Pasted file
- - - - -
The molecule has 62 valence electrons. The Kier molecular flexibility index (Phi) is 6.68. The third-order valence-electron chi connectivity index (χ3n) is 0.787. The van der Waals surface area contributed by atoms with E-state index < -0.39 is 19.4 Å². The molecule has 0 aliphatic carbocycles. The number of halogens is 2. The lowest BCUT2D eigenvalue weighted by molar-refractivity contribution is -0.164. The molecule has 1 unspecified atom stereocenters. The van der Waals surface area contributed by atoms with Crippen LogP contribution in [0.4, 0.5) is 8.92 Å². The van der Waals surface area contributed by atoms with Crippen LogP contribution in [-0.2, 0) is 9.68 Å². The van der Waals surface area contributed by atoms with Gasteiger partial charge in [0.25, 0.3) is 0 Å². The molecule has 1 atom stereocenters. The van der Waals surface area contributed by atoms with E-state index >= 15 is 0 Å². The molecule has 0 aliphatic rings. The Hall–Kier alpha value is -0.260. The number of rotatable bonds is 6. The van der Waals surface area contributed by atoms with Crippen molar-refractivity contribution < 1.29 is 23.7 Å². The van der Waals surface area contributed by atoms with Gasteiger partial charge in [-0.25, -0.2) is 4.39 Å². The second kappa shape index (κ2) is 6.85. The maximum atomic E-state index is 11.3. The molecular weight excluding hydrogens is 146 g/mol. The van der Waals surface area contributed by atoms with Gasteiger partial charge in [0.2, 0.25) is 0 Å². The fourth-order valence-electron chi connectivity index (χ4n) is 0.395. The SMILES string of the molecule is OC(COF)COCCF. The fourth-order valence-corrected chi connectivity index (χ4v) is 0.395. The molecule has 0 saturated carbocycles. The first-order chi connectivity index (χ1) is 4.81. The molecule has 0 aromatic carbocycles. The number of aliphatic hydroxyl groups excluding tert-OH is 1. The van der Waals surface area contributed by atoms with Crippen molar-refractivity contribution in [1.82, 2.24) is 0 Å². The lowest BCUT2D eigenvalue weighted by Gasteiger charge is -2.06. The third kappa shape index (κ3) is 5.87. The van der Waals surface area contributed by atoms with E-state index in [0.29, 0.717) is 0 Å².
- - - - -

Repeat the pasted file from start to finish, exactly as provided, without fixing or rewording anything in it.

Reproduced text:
The molecule has 62 valence electrons. The Kier molecular flexibility index (Phi) is 6.68. The third-order valence-electron chi connectivity index (χ3n) is 0.787. The van der Waals surface area contributed by atoms with E-state index < -0.39 is 19.4 Å². The molecule has 0 aliphatic carbocycles. The number of halogens is 2. The lowest BCUT2D eigenvalue weighted by molar-refractivity contribution is -0.164. The molecule has 1 unspecified atom stereocenters. The van der Waals surface area contributed by atoms with Crippen LogP contribution in [0.4, 0.5) is 8.92 Å². The van der Waals surface area contributed by atoms with Crippen LogP contribution in [-0.2, 0) is 9.68 Å². The van der Waals surface area contributed by atoms with Gasteiger partial charge in [0.25, 0.3) is 0 Å². The molecule has 1 atom stereocenters. The van der Waals surface area contributed by atoms with E-state index >= 15 is 0 Å². The molecule has 0 aliphatic rings. The Hall–Kier alpha value is -0.260. The number of rotatable bonds is 6. The van der Waals surface area contributed by atoms with Crippen molar-refractivity contribution < 1.29 is 23.7 Å². The van der Waals surface area contributed by atoms with Gasteiger partial charge in [-0.25, -0.2) is 4.39 Å². The second kappa shape index (κ2) is 6.85. The maximum atomic E-state index is 11.3. The molecular weight excluding hydrogens is 146 g/mol. The van der Waals surface area contributed by atoms with Gasteiger partial charge in [0.2, 0.25) is 0 Å². The fourth-order valence-electron chi connectivity index (χ4n) is 0.395. The SMILES string of the molecule is OC(COF)COCCF. The fourth-order valence-corrected chi connectivity index (χ4v) is 0.395. The molecule has 0 saturated carbocycles. The first-order chi connectivity index (χ1) is 4.81. The molecule has 0 aromatic carbocycles. The number of aliphatic hydroxyl groups excluding tert-OH is 1. The van der Waals surface area contributed by atoms with Crippen molar-refractivity contribution in [1.82, 2.24) is 0 Å². The lowest BCUT2D eigenvalue weighted by Gasteiger charge is -2.06. The third kappa shape index (κ3) is 5.87. The van der Waals surface area contributed by atoms with E-state index in [0.29, 0.717) is 0 Å².